Tag Archives: Performance Anxiety. Cognitive Skills

Performance Anxiety (Part 2)

During my last article I described performance anxiety, the impact of performance anxiety on an individual, preventative skills to decrease the likelihood of experiencing performance anxiety, and how parents can support their child experiencing performance anxiety. In this article I will describe tools and strategies individuals can use to build emotional resiliency.

The result of stressful emotions like anxiety can inhibit a student’s ability to absorb, retain and recall information. Anxiety creates a kind of “noise” or “mental static” in the brain that blocks our ability to retrieve what’s stored in memory and also greatly impairs our ability to comprehend and reason. Research has shown that providing students with tools and strategies that build both emotional skills and healthy physical habits when preparing for a test can help them overcome test anxiety and the associated symptoms, while improving their ability to prepare for and perform on critical testing. Cognitive tools include, but are not limited to identifying thoughts that lead to anxiety, challenging anxious thinking, identifying thinking traps, practicing realistic thinking skills, and reducing physical tension. Following is a description of each tool.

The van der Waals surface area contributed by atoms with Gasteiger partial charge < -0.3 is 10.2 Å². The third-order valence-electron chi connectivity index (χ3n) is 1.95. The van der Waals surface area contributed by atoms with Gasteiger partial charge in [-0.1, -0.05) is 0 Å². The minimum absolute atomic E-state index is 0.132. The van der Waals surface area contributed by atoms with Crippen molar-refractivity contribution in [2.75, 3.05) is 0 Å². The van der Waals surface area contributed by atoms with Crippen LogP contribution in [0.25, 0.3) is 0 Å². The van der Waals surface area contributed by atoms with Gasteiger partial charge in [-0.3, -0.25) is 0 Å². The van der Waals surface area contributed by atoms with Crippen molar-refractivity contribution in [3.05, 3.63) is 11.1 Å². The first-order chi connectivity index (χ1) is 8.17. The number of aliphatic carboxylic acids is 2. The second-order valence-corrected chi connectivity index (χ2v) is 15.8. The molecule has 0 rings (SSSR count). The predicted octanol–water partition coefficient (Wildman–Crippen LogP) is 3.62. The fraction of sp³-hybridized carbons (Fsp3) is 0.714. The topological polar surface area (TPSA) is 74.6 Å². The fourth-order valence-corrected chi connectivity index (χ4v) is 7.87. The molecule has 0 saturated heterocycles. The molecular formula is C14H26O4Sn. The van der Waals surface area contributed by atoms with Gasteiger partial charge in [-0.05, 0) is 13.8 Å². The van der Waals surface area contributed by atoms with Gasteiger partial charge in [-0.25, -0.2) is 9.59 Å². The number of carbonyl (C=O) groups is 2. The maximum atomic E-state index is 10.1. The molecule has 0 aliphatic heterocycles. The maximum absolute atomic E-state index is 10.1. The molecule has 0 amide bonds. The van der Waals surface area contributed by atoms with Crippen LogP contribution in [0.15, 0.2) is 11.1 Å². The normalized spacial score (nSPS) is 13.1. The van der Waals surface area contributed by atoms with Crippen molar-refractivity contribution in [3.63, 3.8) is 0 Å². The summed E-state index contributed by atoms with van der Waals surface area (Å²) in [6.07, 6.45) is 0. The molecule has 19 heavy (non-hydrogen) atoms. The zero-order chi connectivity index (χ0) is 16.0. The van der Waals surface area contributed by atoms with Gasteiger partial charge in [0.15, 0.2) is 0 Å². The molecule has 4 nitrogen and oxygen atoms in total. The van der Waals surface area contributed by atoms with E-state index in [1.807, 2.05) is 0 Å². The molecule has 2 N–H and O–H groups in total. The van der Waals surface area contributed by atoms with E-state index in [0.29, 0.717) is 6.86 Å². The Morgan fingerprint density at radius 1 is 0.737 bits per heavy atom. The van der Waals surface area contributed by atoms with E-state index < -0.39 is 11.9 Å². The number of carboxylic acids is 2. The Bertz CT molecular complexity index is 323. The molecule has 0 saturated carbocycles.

Identify Thoughts That Lead to Anxiety. When you notice increased anxiety, that is the time to ask: What am I thinking right now? What is making me feel anxious? What am I worried will happen? What bad thing do I expect to happen? It is important to pay attention to our self-talk because our self-talk or thoughts impact our feelings. Self-Talk, or thoughts, are the things that we say to ourselves without speaking out loud. Often we are unaware of our thoughts, but because they have such a big impact on how we feel and behave, it is important to start paying attention to what we are saying to ourselves. For Example, imagine you have a test in math class. If you think you are going to fail, you will feel scared and anxious; however,if you think you can pass, you will feel calm. Hence, our thoughts, feelings, and performance/behavior are connected.